Lonesome Onry and Mean: The Disturbing Ballad of Bob Woodruff, Part 2

Note: Read Part 1 here.

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In 1994, Bob Woodruff was a hot Nashville property. He was New Jersey rocker who suddenly began to pour out great country songs, which lead to a deal with Asylum Records in Nashville and a well-received album, Dreams and Saturday Nights. But Woodruff eventually left Asylum without making another album.

Lonesome Onry and Mean: What's your version of what happened at Asylum? We've heard several versions and are sure all these versions contain elements of fact and fiction.

BW: After Dreams and Saturday Nights came out, Asylum didn't pick up my option for a second record. Instead they suggested I do more co-writing and offered me an advance and a budget to record masters for part of a new album.

I agreed to do more co-writing, but I had done that development-deal thing before with the first album and felt the label at that point should either commit to a second record or let me go. I really liked the people there, but in my heart I felt that the label was changing and becoming a less suitable home for my music, so I basically walked away with no hard feelings. I then met with ex-Sony Records president Roy Wunsch and became the first signing at his new label, Imprint Records, but that's another story.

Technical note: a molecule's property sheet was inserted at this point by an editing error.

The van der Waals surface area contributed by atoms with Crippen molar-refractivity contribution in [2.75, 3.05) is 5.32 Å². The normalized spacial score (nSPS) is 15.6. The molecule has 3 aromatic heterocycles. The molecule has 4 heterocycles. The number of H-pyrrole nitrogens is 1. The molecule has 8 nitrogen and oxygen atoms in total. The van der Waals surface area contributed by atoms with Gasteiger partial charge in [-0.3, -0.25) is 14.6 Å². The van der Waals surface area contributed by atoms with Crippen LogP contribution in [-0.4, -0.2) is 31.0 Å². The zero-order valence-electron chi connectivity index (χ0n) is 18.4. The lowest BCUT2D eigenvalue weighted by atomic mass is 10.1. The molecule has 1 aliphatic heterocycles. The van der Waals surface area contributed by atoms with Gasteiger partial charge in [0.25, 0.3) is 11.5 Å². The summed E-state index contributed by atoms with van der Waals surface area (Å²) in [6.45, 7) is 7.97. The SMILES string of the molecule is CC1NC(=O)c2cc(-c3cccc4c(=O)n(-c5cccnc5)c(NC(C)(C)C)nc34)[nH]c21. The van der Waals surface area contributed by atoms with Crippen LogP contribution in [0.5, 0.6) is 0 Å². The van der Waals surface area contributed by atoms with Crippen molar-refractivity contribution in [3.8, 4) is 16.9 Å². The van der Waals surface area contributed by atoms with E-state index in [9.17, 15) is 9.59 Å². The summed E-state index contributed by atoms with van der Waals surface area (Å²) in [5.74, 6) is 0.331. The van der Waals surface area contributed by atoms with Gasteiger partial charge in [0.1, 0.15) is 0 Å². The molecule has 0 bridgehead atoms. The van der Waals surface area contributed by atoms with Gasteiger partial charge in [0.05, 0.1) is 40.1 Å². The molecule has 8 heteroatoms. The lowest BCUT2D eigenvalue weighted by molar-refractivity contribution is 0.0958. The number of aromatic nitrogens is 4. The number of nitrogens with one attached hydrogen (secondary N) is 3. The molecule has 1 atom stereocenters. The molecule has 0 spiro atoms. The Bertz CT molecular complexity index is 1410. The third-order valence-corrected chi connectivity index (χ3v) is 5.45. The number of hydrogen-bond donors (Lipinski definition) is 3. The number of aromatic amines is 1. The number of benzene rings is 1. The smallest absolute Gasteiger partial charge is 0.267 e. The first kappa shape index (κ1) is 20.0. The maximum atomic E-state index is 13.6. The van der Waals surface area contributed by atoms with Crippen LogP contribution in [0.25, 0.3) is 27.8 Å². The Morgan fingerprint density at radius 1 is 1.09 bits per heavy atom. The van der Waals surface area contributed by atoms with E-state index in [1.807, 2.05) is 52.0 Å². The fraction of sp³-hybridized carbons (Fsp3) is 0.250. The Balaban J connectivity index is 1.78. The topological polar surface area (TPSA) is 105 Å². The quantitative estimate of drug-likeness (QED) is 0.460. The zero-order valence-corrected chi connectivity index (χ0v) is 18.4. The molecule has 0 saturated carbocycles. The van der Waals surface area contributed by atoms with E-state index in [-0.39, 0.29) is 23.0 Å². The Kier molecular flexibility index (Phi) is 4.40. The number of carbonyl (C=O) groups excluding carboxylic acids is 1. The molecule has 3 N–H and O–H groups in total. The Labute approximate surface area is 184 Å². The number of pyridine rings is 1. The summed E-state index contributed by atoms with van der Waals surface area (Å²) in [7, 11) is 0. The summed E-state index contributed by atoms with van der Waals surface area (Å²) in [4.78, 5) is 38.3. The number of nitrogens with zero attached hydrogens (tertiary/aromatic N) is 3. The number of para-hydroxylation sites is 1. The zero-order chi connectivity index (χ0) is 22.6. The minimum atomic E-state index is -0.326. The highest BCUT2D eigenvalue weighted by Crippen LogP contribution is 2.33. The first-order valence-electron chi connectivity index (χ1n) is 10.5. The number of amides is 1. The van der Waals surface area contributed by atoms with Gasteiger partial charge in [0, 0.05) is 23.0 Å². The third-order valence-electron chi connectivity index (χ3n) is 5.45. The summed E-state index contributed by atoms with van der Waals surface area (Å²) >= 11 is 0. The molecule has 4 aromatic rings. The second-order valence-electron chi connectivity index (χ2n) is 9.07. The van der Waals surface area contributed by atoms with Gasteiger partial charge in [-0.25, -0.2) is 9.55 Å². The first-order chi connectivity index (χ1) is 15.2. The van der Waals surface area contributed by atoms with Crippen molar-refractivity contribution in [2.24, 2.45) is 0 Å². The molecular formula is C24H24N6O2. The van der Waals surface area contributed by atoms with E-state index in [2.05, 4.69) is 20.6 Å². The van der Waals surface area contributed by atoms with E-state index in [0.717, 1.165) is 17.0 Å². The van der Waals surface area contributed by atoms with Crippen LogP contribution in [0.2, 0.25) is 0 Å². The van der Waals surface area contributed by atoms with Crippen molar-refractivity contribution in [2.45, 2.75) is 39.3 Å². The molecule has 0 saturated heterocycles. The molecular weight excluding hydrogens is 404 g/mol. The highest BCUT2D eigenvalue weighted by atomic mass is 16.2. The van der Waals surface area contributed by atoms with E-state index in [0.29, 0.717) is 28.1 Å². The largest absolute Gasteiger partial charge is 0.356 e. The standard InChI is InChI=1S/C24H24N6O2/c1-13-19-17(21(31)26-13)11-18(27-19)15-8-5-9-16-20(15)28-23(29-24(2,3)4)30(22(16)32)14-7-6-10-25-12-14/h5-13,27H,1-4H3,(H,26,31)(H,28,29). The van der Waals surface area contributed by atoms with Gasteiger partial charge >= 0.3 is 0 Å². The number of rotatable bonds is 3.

LOM: Your MySpace page says you've been writing for film. What songs have you placed in what films? Did you write specifically for a film?

BW: So far I'm fortunate to have had the song "There's Something There" placed in a romantic comedy called Her Minor Thing. I had the opportunity to write a couple songs, "What Is Heaven" and "Where the Angels Know Your Name," for Peter Jackson's next film The Lovely Bones, which is based on a novel my friend Alice Sebold wrote.

However, Jackson has decided to use music exclusively from the 1970s, the period in which the story takes place. I also wrote a song for Mark Pellington's last film, Henry Poole is Here. It didn't make the cut either unfortunately, but that's show biz.

A couple of these songs were already written and just happened to fit the theme of the film or mood of the scene. Others were written more specifically for the movie. I enjoy writing for films and I would welcome the opportunity to do more of it. A writing assignment can be a fun and inspiring challenge, and I find you can always bring something personal to a song even when you're writing within the parameters of a particular story or theme.

Next week we'll conclude our Bob Woodruff interview.

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